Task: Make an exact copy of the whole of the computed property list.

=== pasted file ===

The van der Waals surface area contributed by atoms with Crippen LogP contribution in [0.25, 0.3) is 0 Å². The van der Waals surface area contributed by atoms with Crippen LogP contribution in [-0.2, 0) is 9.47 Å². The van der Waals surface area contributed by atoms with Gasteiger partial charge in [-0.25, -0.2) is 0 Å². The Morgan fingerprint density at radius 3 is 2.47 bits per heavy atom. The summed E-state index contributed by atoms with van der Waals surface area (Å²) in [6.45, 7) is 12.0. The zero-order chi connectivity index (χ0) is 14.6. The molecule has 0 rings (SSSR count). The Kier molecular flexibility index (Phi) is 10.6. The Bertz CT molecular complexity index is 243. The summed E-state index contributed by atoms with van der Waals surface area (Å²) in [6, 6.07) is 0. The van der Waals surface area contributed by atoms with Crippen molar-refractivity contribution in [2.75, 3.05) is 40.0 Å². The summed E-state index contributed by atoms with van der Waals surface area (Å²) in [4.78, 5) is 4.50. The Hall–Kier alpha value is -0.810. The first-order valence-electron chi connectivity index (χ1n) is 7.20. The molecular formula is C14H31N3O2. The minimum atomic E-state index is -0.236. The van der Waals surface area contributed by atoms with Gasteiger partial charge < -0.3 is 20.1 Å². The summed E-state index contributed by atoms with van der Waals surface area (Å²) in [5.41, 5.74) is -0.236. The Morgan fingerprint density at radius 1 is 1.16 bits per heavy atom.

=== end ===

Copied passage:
The van der Waals surface area contributed by atoms with Crippen LogP contribution in [0.25, 0.3) is 0 Å². The van der Waals surface area contributed by atoms with Crippen LogP contribution in [-0.2, 0) is 9.47 Å². The van der Waals surface area contributed by atoms with Gasteiger partial charge in [-0.25, -0.2) is 0 Å². The Morgan fingerprint density at radius 3 is 2.47 bits per heavy atom. The summed E-state index contributed by atoms with van der Waals surface area (Å²) in [6.45, 7) is 12.0. The zero-order chi connectivity index (χ0) is 14.6. The molecule has 0 rings (SSSR count). The Kier molecular flexibility index (Phi) is 10.6. The Bertz CT molecular complexity index is 243. The summed E-state index contributed by atoms with van der Waals surface area (Å²) in [6, 6.07) is 0. The van der Waals surface area contributed by atoms with Crippen molar-refractivity contribution in [2.75, 3.05) is 40.0 Å². The summed E-state index contributed by atoms with van der Waals surface area (Å²) in [4.78, 5) is 4.50. The Hall–Kier alpha value is -0.810. The first-order valence-electron chi connectivity index (χ1n) is 7.20. The molecular formula is C14H31N3O2. The minimum atomic E-state index is -0.236. The van der Waals surface area contributed by atoms with Gasteiger partial charge < -0.3 is 20.1 Å². The summed E-state index contributed by atoms with van der Waals surface area (Å²) in [5.41, 5.74) is -0.236. The Morgan fingerprint density at radius 1 is 1.16 bits per heavy atom.